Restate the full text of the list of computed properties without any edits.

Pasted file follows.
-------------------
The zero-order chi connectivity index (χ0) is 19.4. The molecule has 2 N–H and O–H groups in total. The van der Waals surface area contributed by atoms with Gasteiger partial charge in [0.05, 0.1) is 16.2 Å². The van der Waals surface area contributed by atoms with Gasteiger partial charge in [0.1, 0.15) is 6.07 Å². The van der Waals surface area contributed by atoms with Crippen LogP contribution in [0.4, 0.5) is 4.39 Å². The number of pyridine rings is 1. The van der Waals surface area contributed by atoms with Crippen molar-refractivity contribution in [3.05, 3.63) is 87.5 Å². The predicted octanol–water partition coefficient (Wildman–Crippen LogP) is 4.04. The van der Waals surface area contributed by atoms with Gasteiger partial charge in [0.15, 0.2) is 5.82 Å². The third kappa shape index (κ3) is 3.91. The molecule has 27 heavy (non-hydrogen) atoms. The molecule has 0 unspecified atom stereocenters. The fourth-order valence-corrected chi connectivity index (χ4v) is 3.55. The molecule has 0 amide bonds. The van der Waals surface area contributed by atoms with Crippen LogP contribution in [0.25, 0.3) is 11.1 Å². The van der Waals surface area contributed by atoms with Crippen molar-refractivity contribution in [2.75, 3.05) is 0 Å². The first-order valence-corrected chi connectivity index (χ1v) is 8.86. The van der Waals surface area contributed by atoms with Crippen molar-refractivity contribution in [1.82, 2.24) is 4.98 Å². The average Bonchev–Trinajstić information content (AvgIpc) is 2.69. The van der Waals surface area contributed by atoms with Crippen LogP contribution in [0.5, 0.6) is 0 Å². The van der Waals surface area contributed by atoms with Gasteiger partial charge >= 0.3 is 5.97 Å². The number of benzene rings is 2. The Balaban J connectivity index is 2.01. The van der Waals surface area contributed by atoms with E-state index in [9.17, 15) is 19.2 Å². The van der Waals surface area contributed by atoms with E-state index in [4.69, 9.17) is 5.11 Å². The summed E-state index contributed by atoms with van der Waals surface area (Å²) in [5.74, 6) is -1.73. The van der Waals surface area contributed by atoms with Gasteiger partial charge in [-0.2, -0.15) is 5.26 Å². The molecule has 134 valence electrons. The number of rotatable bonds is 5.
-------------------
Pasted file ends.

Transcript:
The zero-order chi connectivity index (χ0) is 19.4. The molecule has 2 N–H and O–H groups in total. The van der Waals surface area contributed by atoms with Gasteiger partial charge in [0.05, 0.1) is 16.2 Å². The van der Waals surface area contributed by atoms with Gasteiger partial charge in [0.1, 0.15) is 6.07 Å². The van der Waals surface area contributed by atoms with Crippen LogP contribution in [0.4, 0.5) is 4.39 Å². The number of pyridine rings is 1. The van der Waals surface area contributed by atoms with Crippen molar-refractivity contribution in [3.05, 3.63) is 87.5 Å². The predicted octanol–water partition coefficient (Wildman–Crippen LogP) is 4.04. The van der Waals surface area contributed by atoms with Gasteiger partial charge in [0.15, 0.2) is 5.82 Å². The third kappa shape index (κ3) is 3.91. The molecule has 27 heavy (non-hydrogen) atoms. The molecule has 0 unspecified atom stereocenters. The fourth-order valence-corrected chi connectivity index (χ4v) is 3.55. The molecule has 0 amide bonds. The van der Waals surface area contributed by atoms with Crippen LogP contribution in [0.25, 0.3) is 11.1 Å². The van der Waals surface area contributed by atoms with Crippen molar-refractivity contribution in [2.75, 3.05) is 0 Å². The first-order valence-corrected chi connectivity index (χ1v) is 8.86. The van der Waals surface area contributed by atoms with Crippen molar-refractivity contribution in [1.82, 2.24) is 4.98 Å². The average Bonchev–Trinajstić information content (AvgIpc) is 2.69. The van der Waals surface area contributed by atoms with Crippen LogP contribution in [0.5, 0.6) is 0 Å². The van der Waals surface area contributed by atoms with Gasteiger partial charge >= 0.3 is 5.97 Å². The number of benzene rings is 2. The Balaban J connectivity index is 2.01. The van der Waals surface area contributed by atoms with E-state index in [9.17, 15) is 19.2 Å². The van der Waals surface area contributed by atoms with E-state index in [4.69, 9.17) is 5.11 Å². The summed E-state index contributed by atoms with van der Waals surface area (Å²) in [5.74, 6) is -1.73. The van der Waals surface area contributed by atoms with Gasteiger partial charge in [-0.2, -0.15) is 5.26 Å². The molecule has 134 valence electrons. The number of rotatable bonds is 5.